Active Listening

Active listening is a term originally coined by Carl Rogers, the founder of humanistic psychology. My interpretation of it is, to participate in what parents say by listening, understanding, acknowledging, clarifying, and questioning. It means saying enough to help parents say what they want to say, but not too much so that you are intruding on their conversation. Not saying too much is probably the toughest part of active listening. I think most people find it harder to say nothing than to say something.

Below is an overview of the important ingredients in active listening.

  1. Listening–not only to what parents say, but also to what they are not saying. As A. Benjamin put it, “We hear with our ears, but we listen with our eyes and mind and heart and skin and guts as well” (1969, p. 47). By listening to and acknowledging what parents say, you are telling them that you accept what they are saying, and you accept them. You give parents a sense that you want to help them and to work together with them toward the same goal.
  2. Understanding and empathizing–putting yourself into the parent’s shoes. The closer you come to knowing what parents experience and feel, the better your understanding will be of what they are going through. In some cases, true understanding can only come with experience. For instance, how can you really know what it is like to have a baby unless you have had one? As my girlfriend put it, “There’s nothing anyone can ever tell you, or you can find out from a book that will prepare you for this experience.” The same is true for raising a hyperactive or problem child–you will never know what it’s like unless you have one yourself. For this reason you may find it difficult to match your feelings of empathy with the parent’s experiences–you may minimize or blow things out of proportion. In communicating with parents it may be helpful to think of your role as a good actor or actress: you live and feel the parent’s life for a short time, but always come back to your own life.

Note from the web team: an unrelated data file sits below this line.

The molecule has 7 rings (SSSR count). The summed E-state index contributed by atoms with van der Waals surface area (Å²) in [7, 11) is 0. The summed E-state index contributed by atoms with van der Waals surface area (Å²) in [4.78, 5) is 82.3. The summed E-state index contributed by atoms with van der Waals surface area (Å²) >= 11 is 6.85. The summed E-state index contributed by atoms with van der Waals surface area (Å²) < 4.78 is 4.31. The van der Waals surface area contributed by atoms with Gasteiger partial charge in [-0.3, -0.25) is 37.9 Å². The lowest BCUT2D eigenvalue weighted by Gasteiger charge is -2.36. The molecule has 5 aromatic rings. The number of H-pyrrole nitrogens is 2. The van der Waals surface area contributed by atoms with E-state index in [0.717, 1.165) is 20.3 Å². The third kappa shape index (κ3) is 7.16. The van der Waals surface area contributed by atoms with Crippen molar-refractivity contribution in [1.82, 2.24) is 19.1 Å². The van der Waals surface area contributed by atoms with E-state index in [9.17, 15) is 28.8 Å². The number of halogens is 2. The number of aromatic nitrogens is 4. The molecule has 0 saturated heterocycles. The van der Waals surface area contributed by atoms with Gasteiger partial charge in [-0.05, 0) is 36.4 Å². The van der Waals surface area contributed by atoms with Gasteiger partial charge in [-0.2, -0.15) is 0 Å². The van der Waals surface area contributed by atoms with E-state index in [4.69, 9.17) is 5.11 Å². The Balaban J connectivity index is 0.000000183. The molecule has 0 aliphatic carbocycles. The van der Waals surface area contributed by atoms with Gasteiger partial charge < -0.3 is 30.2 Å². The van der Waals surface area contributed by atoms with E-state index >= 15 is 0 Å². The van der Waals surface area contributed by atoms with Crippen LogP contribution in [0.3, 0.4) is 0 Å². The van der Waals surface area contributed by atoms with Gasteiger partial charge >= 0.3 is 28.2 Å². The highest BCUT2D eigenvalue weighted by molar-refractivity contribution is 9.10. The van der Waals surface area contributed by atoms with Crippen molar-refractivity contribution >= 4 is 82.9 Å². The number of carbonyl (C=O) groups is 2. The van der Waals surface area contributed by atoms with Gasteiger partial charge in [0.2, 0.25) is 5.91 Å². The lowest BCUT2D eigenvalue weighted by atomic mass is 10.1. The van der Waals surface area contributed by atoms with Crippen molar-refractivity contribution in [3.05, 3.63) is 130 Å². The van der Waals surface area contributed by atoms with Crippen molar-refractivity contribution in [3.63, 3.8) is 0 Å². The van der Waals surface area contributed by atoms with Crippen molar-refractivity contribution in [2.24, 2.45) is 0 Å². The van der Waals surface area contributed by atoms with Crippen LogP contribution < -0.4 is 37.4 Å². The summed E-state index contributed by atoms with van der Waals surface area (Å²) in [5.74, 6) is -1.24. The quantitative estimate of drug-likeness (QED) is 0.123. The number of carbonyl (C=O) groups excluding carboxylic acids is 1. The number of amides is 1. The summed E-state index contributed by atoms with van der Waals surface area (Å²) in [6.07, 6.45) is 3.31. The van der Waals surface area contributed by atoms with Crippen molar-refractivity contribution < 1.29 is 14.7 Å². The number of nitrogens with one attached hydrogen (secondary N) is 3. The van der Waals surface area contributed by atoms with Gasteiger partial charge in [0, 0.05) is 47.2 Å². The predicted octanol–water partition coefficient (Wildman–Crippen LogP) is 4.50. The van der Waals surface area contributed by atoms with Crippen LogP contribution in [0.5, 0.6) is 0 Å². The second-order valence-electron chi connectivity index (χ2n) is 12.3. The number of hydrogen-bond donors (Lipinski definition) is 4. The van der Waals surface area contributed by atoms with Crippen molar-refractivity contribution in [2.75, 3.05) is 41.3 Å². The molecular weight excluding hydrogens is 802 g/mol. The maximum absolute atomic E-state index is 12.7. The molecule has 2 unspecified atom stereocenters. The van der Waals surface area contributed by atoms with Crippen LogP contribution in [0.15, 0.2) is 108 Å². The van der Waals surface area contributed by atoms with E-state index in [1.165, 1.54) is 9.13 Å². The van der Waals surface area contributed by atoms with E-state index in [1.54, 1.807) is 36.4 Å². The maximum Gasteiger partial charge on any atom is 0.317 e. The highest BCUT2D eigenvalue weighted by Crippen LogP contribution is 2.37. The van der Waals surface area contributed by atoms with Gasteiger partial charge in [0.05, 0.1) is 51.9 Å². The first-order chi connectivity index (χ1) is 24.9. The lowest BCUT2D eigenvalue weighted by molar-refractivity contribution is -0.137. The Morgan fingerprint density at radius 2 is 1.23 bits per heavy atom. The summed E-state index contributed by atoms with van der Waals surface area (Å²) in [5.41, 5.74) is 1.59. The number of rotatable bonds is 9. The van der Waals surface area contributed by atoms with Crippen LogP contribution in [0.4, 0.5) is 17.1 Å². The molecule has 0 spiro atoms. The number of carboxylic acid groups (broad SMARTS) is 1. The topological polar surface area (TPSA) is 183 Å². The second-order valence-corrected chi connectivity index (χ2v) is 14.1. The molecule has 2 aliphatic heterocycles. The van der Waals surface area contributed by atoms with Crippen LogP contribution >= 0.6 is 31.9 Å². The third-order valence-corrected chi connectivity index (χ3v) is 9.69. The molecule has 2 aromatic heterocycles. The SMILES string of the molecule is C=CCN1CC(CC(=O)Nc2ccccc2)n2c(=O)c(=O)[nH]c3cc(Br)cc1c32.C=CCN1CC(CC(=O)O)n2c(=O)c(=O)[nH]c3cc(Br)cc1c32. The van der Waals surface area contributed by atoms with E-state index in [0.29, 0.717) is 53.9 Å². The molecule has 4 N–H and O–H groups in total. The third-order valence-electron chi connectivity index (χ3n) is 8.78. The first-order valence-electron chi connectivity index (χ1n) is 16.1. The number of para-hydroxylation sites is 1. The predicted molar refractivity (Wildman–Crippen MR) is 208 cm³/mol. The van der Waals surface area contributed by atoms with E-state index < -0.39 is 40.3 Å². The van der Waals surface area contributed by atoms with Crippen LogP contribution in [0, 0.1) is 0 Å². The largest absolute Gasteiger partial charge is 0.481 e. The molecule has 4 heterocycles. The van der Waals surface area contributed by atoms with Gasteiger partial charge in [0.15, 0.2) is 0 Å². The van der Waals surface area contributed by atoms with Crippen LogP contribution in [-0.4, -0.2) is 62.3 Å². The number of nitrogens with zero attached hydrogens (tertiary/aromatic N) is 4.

3. Acknowledging–what you say to let parents know you are listening. Often you don’t have to say much: “Uh huh,” “I see,” or simply a nod are enough. Sometimes all parents want is to get things off their mind, not necessarily for you to give them an answer.
  4. Repeating–one step beyond acknowledging what parents say is repeating their comments in one of three ways: (a) using the same words as the parent, (b) using your own words in clarifying or interpreting what the parent is saying, or (c) identifying the parent’s underlying feelings or attitudes.

For example, a mother might say to you, “I’m fed up. I’ve tried everything and Jeremy still refuses to do his homework.” Using the first approach, you simply would repeat what she says–“You’re fed up,” or, “Jeremy refuses to do his homework.” The second style goes a little deeper by interpreting what she is trying to say–“You’re really frustrated.” Lastly, you could reflect back to her how she feels about her child’s problems–“You feel like giving up.”

  1. Questioning–allows you to delve further into particular matters or find out specific pieces of information from parents. As much as possible, use questions which invite parents to talk more, and keep to a minimum questions which end in one-word answers. For instance, “Tell me about your weekend with Cecilia,” will open up more discussion than, “Did you and Cecilia get along this weekend?” Also try not to start questions with the word “why.” “Why was Cecilia in such a bad mood this morning?” may put parents on the defensive, because if gives the impression you’re blaming them for their child’s behavior.

In addition, questions are an excellent way of helping parents discover the solutions to their own questions. As an example, parents may ask you for advice on how they can stop their son from hitting his younger sister. Instead of listing off alternatives, start by asking, “What have you tried already?” followed by, “What do you think went wrong?” and “Do you have any other ideas you think might work?” These kinds of questions let parents know you believe their ideas are worthwhile, and you have faith in their abilities to reach their own solutions.

I believe people gain greater satisfaction and are more willing to try out an idea they think of themselves: they have gone through some trouble in discovering it, they own it, they have more at stake if it fails. You may, in the process, have to guide them into the right avenues, or away from the dead-ends; but in the end parents should feel responsible for finding their own way.

  1. Body Language–many people believe that what you don’t say speaks louder about what you mean than what you do say. Usually we don’t make conscious decisions about the expressions we wear, how we sit, or how fast we talk–we just do them. These nonverbal cues, however, make a difference as to how effectively you communicate with parents. One way of bringing them into conscious awareness is by asking a colleague to come in and observe or make a video of your interactions with parents.